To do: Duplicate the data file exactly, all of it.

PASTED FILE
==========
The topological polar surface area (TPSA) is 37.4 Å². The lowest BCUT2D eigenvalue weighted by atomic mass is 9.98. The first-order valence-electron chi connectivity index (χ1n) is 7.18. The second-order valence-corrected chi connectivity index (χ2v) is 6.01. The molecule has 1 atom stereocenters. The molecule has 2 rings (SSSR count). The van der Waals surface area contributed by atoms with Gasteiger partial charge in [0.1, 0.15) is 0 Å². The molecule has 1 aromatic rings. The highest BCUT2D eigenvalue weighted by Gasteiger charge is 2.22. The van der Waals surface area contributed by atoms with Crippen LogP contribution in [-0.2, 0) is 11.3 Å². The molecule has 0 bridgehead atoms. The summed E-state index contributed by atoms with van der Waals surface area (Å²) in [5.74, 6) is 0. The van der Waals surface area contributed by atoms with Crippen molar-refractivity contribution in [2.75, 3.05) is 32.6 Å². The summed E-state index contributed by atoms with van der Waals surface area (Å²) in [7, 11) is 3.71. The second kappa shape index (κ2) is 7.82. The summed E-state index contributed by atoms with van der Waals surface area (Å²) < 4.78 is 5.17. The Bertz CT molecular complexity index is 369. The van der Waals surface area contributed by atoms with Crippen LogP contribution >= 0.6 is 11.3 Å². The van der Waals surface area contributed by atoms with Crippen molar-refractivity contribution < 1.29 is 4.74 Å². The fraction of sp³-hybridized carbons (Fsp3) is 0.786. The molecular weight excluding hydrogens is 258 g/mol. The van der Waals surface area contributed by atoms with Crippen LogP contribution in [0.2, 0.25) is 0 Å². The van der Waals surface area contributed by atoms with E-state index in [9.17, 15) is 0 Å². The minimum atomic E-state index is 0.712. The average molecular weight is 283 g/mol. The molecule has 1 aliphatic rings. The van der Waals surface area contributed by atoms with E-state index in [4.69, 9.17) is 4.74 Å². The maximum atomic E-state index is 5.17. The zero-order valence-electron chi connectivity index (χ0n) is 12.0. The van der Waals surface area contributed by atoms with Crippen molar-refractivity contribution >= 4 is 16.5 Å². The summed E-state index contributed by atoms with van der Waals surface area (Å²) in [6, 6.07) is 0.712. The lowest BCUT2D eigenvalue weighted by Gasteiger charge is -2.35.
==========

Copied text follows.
The topological polar surface area (TPSA) is 37.4 Å². The lowest BCUT2D eigenvalue weighted by atomic mass is 9.98. The first-order valence-electron chi connectivity index (χ1n) is 7.18. The second-order valence-corrected chi connectivity index (χ2v) is 6.01. The molecule has 1 atom stereocenters. The molecule has 2 rings (SSSR count). The van der Waals surface area contributed by atoms with Gasteiger partial charge in [0.1, 0.15) is 0 Å². The molecule has 1 aromatic rings. The highest BCUT2D eigenvalue weighted by Gasteiger charge is 2.22. The van der Waals surface area contributed by atoms with Crippen LogP contribution in [-0.2, 0) is 11.3 Å². The molecule has 0 bridgehead atoms. The summed E-state index contributed by atoms with van der Waals surface area (Å²) in [5.74, 6) is 0. The van der Waals surface area contributed by atoms with Crippen molar-refractivity contribution in [2.75, 3.05) is 32.6 Å². The summed E-state index contributed by atoms with van der Waals surface area (Å²) in [7, 11) is 3.71. The second kappa shape index (κ2) is 7.82. The summed E-state index contributed by atoms with van der Waals surface area (Å²) < 4.78 is 5.17. The Bertz CT molecular complexity index is 369. The van der Waals surface area contributed by atoms with Crippen LogP contribution >= 0.6 is 11.3 Å². The van der Waals surface area contributed by atoms with Crippen molar-refractivity contribution < 1.29 is 4.74 Å². The fraction of sp³-hybridized carbons (Fsp3) is 0.786. The molecular weight excluding hydrogens is 258 g/mol. The van der Waals surface area contributed by atoms with Crippen LogP contribution in [0.2, 0.25) is 0 Å². The van der Waals surface area contributed by atoms with E-state index in [9.17, 15) is 0 Å². The minimum atomic E-state index is 0.712. The average molecular weight is 283 g/mol. The molecule has 1 aliphatic rings. The van der Waals surface area contributed by atoms with E-state index in [4.69, 9.17) is 4.74 Å². The maximum atomic E-state index is 5.17. The zero-order valence-electron chi connectivity index (χ0n) is 12.0. The van der Waals surface area contributed by atoms with Crippen molar-refractivity contribution >= 4 is 16.5 Å². The summed E-state index contributed by atoms with van der Waals surface area (Å²) in [6, 6.07) is 0.712. The lowest BCUT2D eigenvalue weighted by Gasteiger charge is -2.35.